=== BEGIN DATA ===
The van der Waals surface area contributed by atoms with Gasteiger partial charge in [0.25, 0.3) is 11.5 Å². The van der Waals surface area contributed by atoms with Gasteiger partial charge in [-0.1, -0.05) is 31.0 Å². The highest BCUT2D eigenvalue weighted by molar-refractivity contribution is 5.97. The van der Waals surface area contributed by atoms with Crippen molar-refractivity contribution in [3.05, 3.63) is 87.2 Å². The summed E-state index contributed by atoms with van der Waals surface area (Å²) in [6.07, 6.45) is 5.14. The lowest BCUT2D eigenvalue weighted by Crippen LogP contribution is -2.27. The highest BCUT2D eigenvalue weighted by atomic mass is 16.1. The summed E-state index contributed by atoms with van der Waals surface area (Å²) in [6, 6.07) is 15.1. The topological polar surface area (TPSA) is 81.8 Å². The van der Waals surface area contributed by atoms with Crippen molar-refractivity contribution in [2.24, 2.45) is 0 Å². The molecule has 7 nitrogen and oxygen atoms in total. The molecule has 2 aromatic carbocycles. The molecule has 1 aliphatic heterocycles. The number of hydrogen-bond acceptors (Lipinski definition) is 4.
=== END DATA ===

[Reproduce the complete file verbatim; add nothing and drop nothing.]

The van der Waals surface area contributed by atoms with Gasteiger partial charge in [0.25, 0.3) is 11.5 Å². The van der Waals surface area contributed by atoms with Gasteiger partial charge in [-0.1, -0.05) is 31.0 Å². The highest BCUT2D eigenvalue weighted by molar-refractivity contribution is 5.97. The van der Waals surface area contributed by atoms with Crippen molar-refractivity contribution in [3.05, 3.63) is 87.2 Å². The summed E-state index contributed by atoms with van der Waals surface area (Å²) in [6.07, 6.45) is 5.14. The lowest BCUT2D eigenvalue weighted by Crippen LogP contribution is -2.27. The highest BCUT2D eigenvalue weighted by atomic mass is 16.1. The summed E-state index contributed by atoms with van der Waals surface area (Å²) in [6, 6.07) is 15.1. The topological polar surface area (TPSA) is 81.8 Å². The van der Waals surface area contributed by atoms with Crippen molar-refractivity contribution in [2.24, 2.45) is 0 Å². The molecule has 7 nitrogen and oxygen atoms in total. The molecule has 2 aromatic carbocycles. The molecule has 1 aliphatic heterocycles. The number of hydrogen-bond acceptors (Lipinski definition) is 4.